Book one of our trips for 2019 today »

Priorat: Great wines start with a great story.

Speaking in the 2016 documentary Priorat, winemaker Rene Barbier says: “The best wine is the one with a story to tell”. And few wines have a story as fascinating as those produced in the world famous region of Priorat, in Catalonia.

Priorat grapes

 Winemaking against all odds

The region of Priorat stretches over nearly 50,000 acres in the Catalonian province of Tarragona.  The landscape is arrestingly beautiful: folds of mist-swathed land staggered in ledges along the hillside, the surrounding mountains forming jagged shapes against a backdrop of endless sky.  

But despite its picturesque aesthetics, this is tough country. Many winemaking experts have expressed incredulity, upon surveying the Priorat terrain, that any wine could ever be grown here at all.

Within the industry, Priorat winemaking practices are referred to as “heroic”, owing to the numerous natural challenges that render successful farming here almost impossible.

Sunset Priorat mountains

Sunset in the mountain ranges of Priorat

The vineyards themselves are angled on the slopes, only accessible via narrow, curving roads gripping the hillside.  The soil is fiercely inhospitable, a mixture of slate and mica, known by locals as llicorella, which is largely resistant to any crops apart from the more tenacious olive and fruit trees.  

The high acidity levels of the earth are teamed with unforgivingly dry topsoil, which means plants have to dig roots down into subterranean depths to find water.   

Due to the awkward geographical composition of this mountainous region, most harvesting must be done manually, aided only by a mule and trap, and planting is a similarly painstaking and arduous process.  

Priorat landscapes Barcelona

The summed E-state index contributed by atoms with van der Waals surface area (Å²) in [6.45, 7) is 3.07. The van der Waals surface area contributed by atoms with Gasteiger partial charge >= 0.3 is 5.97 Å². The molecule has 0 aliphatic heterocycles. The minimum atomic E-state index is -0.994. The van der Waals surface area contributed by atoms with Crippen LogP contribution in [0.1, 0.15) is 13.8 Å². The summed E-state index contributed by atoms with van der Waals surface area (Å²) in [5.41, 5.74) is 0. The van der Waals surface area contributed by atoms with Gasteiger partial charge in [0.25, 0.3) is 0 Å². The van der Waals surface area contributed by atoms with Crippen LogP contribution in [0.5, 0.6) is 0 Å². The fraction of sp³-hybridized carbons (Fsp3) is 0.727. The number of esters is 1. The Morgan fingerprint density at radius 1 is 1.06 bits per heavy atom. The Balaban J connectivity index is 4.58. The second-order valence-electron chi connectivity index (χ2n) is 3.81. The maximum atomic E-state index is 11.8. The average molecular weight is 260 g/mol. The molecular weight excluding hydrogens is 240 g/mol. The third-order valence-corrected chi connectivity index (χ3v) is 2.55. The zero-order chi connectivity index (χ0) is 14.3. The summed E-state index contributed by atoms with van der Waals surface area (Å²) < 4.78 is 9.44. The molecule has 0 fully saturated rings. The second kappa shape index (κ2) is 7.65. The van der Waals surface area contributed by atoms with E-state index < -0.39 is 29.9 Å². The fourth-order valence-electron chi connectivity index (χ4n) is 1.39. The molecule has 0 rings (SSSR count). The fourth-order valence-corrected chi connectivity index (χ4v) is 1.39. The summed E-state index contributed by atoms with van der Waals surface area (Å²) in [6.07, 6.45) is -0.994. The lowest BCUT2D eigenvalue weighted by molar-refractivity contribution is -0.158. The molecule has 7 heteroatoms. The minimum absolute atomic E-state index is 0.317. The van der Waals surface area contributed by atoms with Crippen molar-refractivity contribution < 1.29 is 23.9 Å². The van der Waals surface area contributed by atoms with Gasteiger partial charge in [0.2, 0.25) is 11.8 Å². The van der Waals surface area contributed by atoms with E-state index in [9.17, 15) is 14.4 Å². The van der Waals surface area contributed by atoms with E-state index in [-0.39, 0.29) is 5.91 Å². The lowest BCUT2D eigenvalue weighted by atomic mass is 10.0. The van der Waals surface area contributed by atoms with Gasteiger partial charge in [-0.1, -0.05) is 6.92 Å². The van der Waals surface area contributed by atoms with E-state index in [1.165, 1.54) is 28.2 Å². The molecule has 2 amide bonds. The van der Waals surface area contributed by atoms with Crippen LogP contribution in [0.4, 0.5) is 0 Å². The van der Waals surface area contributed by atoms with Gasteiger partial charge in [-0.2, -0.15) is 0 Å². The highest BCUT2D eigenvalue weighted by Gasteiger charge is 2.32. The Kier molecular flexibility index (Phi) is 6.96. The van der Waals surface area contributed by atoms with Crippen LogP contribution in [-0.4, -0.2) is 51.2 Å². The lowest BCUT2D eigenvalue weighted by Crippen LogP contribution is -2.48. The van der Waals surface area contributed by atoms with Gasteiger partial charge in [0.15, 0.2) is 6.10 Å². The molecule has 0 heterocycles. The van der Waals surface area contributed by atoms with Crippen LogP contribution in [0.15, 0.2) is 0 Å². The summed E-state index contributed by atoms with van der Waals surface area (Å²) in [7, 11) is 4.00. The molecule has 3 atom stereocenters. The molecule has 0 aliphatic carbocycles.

The terrain of the Priorat region makes winemaking challenging

Wine in the blood

Despite the complexity of the terrain, Priorat is a region with a long history of winemaking.  The area first prospered from its vineyards in the middle ages, when the Scala Deli monastery dominated the land and began training its monks in the art of viticulture.  

In 1835, the monasteries were expropriated by the Spanish government and subsequently destroyed, and the land was divided up between local smallholders.

Winemaking continued to fuel the economy over the proceeding years, with vineyards extending over 5000 hectares of land.

The events of 1893 saw the industry hit a sudden stumbling block.  A plague of vine devouring pests known as phylloxera descended on the vineyards and proceeded to destroy everything in their wake.  

The infestation had disastrous results for the local economy. Nearby villages suffered the mass exodus of their younger generations, forced to move on to nearby cities in search of work now that employment in the Priorat region had all but evaporated.

dead vines priorat region

An infestation of pests drastically affected the Priorat vines

 The revival of the Priorat region

Despite the agonised attempts of locals to breathe life into the vineyards again, they were eventually abandoned to the elements.  That was until the early 80s, when a group of optimistic young wine enthusiasts, armed with ambition and a beat up camper van, rolled into town.  

This band of visionaries was headed up by René Barrier, son of a wine exporter from Tarragona, and Rioja born Alvaro Palacios.  

Having previously fallen in love with the region and spied its winemaking potential, the duo had set about recruiting like-minded individuals to join them in their quest, amongst them Swiss-born Daphne Glorian, and school teacher Josep Luis Perez.  

Their idea? To cultivate the land and start producing Priorat wine again.

Progress was slow over the following decade: the vines had to be nursed gradually back to health as the novice viticulturists acquainted themselves with the uninviting terrain and ungracious soil.

With money always thin on the ground, many group members were forced to seek additional employment alongside their wine-making project in order to make ends meet.

Priorat mountain and vines

The distinctive mountainside ledges of the Priorat region

Nevertheless, the ambitions of this self-confessed “hippy circle” were lofty: they were going to make wine of the very best quality, and sell it at high prices.  

The first bottles of the reinvented Priorat wine were introduced to the market in the early ’90s at a staggering cost price of 1,500 pesetas (an average bottle at the time sold for a mere 100).  

Such ambitious pricing was met with outrage within the Spanish marketplace. Rene Barbier recounts having many doors shut in his face by appalled retailers over the upcoming months when they learned of his product’s hefty price tag.  

Winetasting Scala Deli Priorat